Joseph de Bologne, a largely forgotten figure in French history, was a fixture at the court of Versailles under Louis XVI and fought alongside the revolutionaries. His life is to be the subject of a blockbuster film, while the Bologne distillery is working on a special edition in his honour.
The estate on which today’s Bologna distillery is located originated with the Van Bologien family, a Protestant family from the Netherlands. Their name had been Frenchised since their time in France, before they emigrated to Brazil, which they had to flee in 1654 when the Portuguese reclaimed their entire colony (they occupied several towns, including Recife and Natal).
The Bologneses then arrived in Guadeloupe. “They were the ones who started the cane industry, and the name of the brand is a tribute to them. What’s more, our colour code of yellow and green is a nod to the origin of their expertise in sugar cane from Brazil,” explains Maëva Flandrina, Bologne’s marketing and communications manager. Some of our plots have been planted with sugar cane for more than 3 centuries, even if rum production began later, in 1887″.
A freedman at the king’s court
Joseph de Saint-Georges was born in Guadeloupe in 1745, the product of a relationship between the colonist and nobleman Georges Bologne, who had bought a position as Gentleman Ordinary in the King’s chamber in 1757, and his slave mistress, Nanon. Georges Bologne officially recognised his son and settled him in France, hoping to give him the best possible education. At the time, any person of colour, even those born of a slave mother, arriving on French soil, was enfranchised, in accordance with Article 59 of the Code Noir (“enfranchised persons have the same rights, privileges and immunities as those born free”). Joseph’s father also bought him a charge.
A fencing and violin virtuoso
Little Joseph excelled in two areas in particular: the violin and fencing, which he learned from the fencing master and writer Nicolas Benjamin Texier de La Boëssière. He was so gifted that, at the age of 15, he took up the uniform of the gendarmes of the King’s Guard commanded by Charles de Rohan, Prince of Soubise.
Joseph de Bologne, alias the Chevalier de Saint-George, also became a true virtuoso on the violin, which enabled him to attract the good graces of Queen Marie-Antoinette. He even became a renowned composer. Today people say he was the black Mozart, but that’s wrong,” explains Maëva Flandrina.
Mozart was born 11 years after him. It’s only a short step from there to saying that Mozart was the white Saint-George! In 1776, with the support of King Louis XVI and Queen Marie-Antoinette, the Chevalier de Saint-George was even offered the directorship of the prestigious Royal Academy of Music at Versailles. Like Icarus, he burnt his wings and had to face up to the intolerance of a section of the music world at the time.
Fight against slavery and relative oblivion
He returned to the profession of arms. He was the first French officer of mixed race (rank of colonel in a legion made up of men of colour, during the Revolution). More anecdotally, he was also the first Métis Freemason. Despite this exceptional destiny, Joseph de Bologne is a little-known figure in mainland France, although he is still celebrated in Guadeloupe (a music school and hotel bear his name) and… in the United States (where an international music festival bears his name).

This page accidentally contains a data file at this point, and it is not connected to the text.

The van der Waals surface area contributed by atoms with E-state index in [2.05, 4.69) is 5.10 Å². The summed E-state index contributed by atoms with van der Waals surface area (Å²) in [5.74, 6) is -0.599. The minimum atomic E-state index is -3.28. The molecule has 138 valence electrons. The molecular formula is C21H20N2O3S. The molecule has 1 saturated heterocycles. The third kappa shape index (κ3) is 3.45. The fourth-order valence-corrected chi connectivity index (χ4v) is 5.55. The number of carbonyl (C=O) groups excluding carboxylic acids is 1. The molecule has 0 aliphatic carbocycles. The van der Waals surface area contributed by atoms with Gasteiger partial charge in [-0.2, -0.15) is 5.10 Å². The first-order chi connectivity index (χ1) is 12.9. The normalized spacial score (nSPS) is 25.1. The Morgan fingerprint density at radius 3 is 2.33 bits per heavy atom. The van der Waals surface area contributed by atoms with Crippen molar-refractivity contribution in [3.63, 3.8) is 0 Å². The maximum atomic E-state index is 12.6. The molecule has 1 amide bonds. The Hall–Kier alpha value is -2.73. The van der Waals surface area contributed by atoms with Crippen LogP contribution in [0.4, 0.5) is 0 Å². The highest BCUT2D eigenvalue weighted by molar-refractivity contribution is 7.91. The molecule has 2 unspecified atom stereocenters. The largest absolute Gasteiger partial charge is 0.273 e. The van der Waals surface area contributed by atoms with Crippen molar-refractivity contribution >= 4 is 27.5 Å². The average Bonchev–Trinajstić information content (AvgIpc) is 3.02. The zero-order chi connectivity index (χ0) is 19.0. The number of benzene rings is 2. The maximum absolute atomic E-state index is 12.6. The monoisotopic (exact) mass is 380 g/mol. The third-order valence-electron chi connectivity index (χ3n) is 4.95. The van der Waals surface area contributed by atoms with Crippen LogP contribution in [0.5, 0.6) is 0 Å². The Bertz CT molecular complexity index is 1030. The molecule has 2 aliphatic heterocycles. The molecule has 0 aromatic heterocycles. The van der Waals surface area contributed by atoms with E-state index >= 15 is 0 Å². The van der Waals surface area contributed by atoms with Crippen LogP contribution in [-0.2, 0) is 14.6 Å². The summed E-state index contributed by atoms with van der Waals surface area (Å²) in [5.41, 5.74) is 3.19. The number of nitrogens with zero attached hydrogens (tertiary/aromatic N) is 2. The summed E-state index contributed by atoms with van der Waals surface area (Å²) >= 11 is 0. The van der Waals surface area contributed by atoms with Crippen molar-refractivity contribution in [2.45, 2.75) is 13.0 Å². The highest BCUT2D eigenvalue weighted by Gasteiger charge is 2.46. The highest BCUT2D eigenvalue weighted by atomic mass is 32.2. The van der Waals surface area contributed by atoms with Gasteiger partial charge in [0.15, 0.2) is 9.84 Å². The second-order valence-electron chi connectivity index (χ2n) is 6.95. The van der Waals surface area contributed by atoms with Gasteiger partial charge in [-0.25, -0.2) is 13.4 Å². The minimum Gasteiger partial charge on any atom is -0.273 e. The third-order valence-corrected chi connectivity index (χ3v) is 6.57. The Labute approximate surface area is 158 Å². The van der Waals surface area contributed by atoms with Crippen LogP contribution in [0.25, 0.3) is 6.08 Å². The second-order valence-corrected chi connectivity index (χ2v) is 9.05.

After the Revolution, where he took up the cause of the revolutionaries and worked for the abolition of slavery, he fell into relative obscurity. His pro-independence stance on Haiti and his close ties with Toussaint Louverture probably led Napoleon’s government to marginalise him in the collective memory. Forgotten after his death in 1799, his music was supplanted by Romantic composers, a phenomenon undoubtedly accentuated by the reintroduction of slavery in 1802 and the rise of racial theories.
A new cuvée as a tribute to ageing
There has already been a Chevalier de Saint-George cuvée at Bologne, which was an amber, at a time when not many old rums were produced,” recalls Maëva Flandrina. We’re going to make another cuvée, but it will be a very old rum, a fine decanter, and we intend to make it an ultra-premium reference.
The knight’s coat of arms can already be seen on the bottle of our Black Cane cuvée, as well as on the Old Black Cane. If France has turned its back on a historical figure of such importance that the Americans have made him the subject of a biopic, then that’s not the case for the people of Guadeloupe, and even less so for the Bologna distillery.
However, in the biopic “Chevalier”, directed by Stephen Williams and starring Kelvin Harrison Jr, there is little mention of Guadeloupe and even less of rum. Pity. “We tried to get in touch with the film’s production company, but it didn’t work out.
That said, we’re delighted that this emblematic Guadeloupean character is coming to life on the big screen,” concludes Maëva Flandrina. For the moment there is no release date in France, but it was released in the United States on 23 April. It can be seen on the Disney + platform.
Watch the trailer: